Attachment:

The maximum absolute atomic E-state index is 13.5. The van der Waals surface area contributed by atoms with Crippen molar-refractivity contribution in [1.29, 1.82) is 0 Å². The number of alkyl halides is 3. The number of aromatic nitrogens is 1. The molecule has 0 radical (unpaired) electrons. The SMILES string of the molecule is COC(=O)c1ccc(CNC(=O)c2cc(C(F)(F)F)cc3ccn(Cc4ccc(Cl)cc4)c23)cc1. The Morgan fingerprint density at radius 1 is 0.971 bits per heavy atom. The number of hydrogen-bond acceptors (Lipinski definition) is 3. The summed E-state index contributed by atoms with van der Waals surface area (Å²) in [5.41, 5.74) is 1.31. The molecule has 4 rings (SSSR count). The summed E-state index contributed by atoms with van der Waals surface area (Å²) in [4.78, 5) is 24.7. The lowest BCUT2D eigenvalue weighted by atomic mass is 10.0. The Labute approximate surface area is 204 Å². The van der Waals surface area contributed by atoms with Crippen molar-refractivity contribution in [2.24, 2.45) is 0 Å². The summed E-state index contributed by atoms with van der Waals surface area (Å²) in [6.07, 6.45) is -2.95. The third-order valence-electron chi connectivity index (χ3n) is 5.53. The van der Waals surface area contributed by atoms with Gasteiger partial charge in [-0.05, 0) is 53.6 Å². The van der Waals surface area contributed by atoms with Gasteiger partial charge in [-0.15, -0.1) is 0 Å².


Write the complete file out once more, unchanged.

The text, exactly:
The maximum absolute atomic E-state index is 13.5. The van der Waals surface area contributed by atoms with Crippen molar-refractivity contribution in [1.29, 1.82) is 0 Å². The number of alkyl halides is 3. The number of aromatic nitrogens is 1. The molecule has 0 radical (unpaired) electrons. The SMILES string of the molecule is COC(=O)c1ccc(CNC(=O)c2cc(C(F)(F)F)cc3ccn(Cc4ccc(Cl)cc4)c23)cc1. The Morgan fingerprint density at radius 1 is 0.971 bits per heavy atom. The number of hydrogen-bond acceptors (Lipinski definition) is 3. The summed E-state index contributed by atoms with van der Waals surface area (Å²) in [5.41, 5.74) is 1.31. The molecule has 4 rings (SSSR count). The summed E-state index contributed by atoms with van der Waals surface area (Å²) in [4.78, 5) is 24.7. The lowest BCUT2D eigenvalue weighted by atomic mass is 10.0. The Labute approximate surface area is 204 Å². The van der Waals surface area contributed by atoms with Crippen molar-refractivity contribution in [2.24, 2.45) is 0 Å². The summed E-state index contributed by atoms with van der Waals surface area (Å²) in [6.07, 6.45) is -2.95. The third-order valence-electron chi connectivity index (χ3n) is 5.53. The van der Waals surface area contributed by atoms with Gasteiger partial charge in [-0.05, 0) is 53.6 Å². The van der Waals surface area contributed by atoms with Gasteiger partial charge in [-0.15, -0.1) is 0 Å².